Last night as I lay in bed, looking up at the stars, I thought, “Where the hell is my ceiling?"

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    Senior Member earthJoker's Avatar
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    Most say the EU will not give in an inch now to Switzerland as they want to avoid a too good deal for anyone outside of their special club.
    "Wer Visionen hat, sollte zum Arzt gehen." - Helmut Schmidt

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    SEÑOR Member Aimless's Avatar
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    What's the time frame on the Swiss problem?
    “Humanity's greatest advances are not in its discoveries, but in how those discoveries are applied to reduce inequity.”
    — Bill Gates

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    Senior Member earthJoker's Avatar
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    In February 2017 the Swiss government has to take unilateral measurements if no agreement is reached. So actually there is no time to wait until a UK exit agreement is reached.
    "Wer Visionen hat, sollte zum Arzt gehen." - Helmut Schmidt

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    Quote Originally Posted by earthJoker View Post
    So what's the next country. Maybe a Nexit? Or maybe a AUstritt.
    NL

    Do you want a referendum on the EU membership of the Netherlands 54% no 35% yes
    If there is a referendum on the EU membership of the Netherlands what would you vote in or out in 55% out 30%
    Greece shows us that there is a kind of politician worse than the ones that break their election promises; the ones that keep their election promises.

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    Quote Originally Posted by earthJoker View Post
    In February 2017 the Swiss government has to take unilateral measurements if no agreement is reached. So actually there is no time to wait until a UK exit agreement is reached.
    I don't think anybody will get access without full adherence to the four freedoms.
    Greece shows us that there is a kind of politician worse than the ones that break their election promises; the ones that keep their election promises.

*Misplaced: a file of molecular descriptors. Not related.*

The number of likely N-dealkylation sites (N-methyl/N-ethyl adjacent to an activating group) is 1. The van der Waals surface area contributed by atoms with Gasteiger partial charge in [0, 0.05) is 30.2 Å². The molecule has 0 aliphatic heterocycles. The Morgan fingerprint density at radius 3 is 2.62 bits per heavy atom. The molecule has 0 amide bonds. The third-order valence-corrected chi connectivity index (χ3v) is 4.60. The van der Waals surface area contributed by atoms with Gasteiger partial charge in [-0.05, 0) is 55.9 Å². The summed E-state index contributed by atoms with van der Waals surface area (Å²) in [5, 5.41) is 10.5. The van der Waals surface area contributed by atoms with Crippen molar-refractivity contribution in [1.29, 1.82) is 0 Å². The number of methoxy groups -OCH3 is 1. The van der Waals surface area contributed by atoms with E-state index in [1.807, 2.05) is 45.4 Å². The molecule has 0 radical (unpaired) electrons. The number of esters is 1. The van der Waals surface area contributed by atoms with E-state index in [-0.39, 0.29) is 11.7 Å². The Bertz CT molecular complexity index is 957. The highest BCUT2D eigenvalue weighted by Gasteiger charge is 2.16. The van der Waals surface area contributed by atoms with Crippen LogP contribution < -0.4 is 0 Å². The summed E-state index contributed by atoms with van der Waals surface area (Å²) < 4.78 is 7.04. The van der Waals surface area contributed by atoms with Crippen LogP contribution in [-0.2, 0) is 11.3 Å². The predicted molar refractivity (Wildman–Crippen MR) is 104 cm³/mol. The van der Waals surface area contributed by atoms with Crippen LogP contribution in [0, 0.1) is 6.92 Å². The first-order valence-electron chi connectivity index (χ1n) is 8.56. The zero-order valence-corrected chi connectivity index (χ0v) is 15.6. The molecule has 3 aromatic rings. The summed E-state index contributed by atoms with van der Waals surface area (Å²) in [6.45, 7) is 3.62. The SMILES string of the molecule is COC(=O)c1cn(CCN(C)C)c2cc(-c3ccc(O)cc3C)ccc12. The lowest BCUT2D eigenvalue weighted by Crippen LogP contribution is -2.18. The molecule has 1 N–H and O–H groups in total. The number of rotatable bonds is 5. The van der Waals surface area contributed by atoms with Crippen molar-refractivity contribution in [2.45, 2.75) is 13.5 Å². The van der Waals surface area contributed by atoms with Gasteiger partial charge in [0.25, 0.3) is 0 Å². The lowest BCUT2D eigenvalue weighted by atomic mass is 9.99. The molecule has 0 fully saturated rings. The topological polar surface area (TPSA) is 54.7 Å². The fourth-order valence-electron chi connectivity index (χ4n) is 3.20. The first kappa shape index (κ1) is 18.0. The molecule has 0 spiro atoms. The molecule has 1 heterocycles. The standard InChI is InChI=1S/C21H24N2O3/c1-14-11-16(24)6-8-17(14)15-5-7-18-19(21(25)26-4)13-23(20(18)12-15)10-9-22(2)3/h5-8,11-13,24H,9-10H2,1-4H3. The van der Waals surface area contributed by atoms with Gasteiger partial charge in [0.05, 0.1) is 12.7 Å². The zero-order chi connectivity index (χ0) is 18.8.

15. #15
    Let sleeping tigers lie Khendraja'aro's Avatar
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    Ireland will become interesting.
    When the stars threw down their spears
    And watered heaven with their tears:
    Did he smile his work to see?
    Did he who made the lamb make thee?

  16. #16
    Senior Member earthJoker's Avatar
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    So I've been talking with a few fellow Swiss at the pub tonight and most agree that we should try to get a bilateral agreement with the UK as soon as possible.
    "Wer Visionen hat, sollte zum Arzt gehen." - Helmut Schmidt

  17. #17
    All Worship Ragnarök Loki's Avatar
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    Can't get anything for at least 2.5 years.
    Hope is the denial of reality

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    The EU has set up a task force to prepare the Brexit.
    Greece shows us that there is a kind of politician worse than the ones that break their election promises; the ones that keep their election promises.

  19. #19
    Senior Member earthJoker's Avatar
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    Quote Originally Posted by Loki View Post
    Can't get anything for at least 2.5 years.
    If we start talking now, that's as long as it takes anyway.
    "Wer Visionen hat, sollte zum Arzt gehen." - Helmut Schmidt

  20. #20
    All Worship Ragnarök Loki's Avatar
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    There's no one to talk to. Britain's getting a new Prime Minister in October (assuming there isn't another general election after that). And he's going to have lots of issues to deal with.
    Hope is the denial of reality

  21. #21
    Senior Member RandBlade's Avatar
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    Quote Originally Posted by Loki View Post
    There's no one to talk to. Britain's getting a new Prime Minister in October (assuming there isn't another general election after that). And he's going to have lots of issues to deal with.
    There are civil servants to talk with. The PM doesn't single handedly conduct negotiations anyway.
    Quote Originally Posted by Ominous Gamer View Post
    Being upset is understandable, but be upset at yourself for poor planning, not at the world by acting like a spoiled bitch during an interview.

  22. #22
    All Worship Ragnarök Loki's Avatar
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    The parameters for negotiations are set by the political leadership.
    Hope is the denial of reality

  23. #23
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    I was watching the BBC news yesterday; journalist in front of 10 Downing street and then it suddenly struck me. Seeing that picture is going to be something that will become increasingly rare; the UK simply lost its relevance to me. Once the divorce is done it will be just another country.
    Greece shows us that there is a kind of politician worse than the ones that break their election promises; the ones that keep their election promises.

  24. #24
    Senior Member earthJoker's Avatar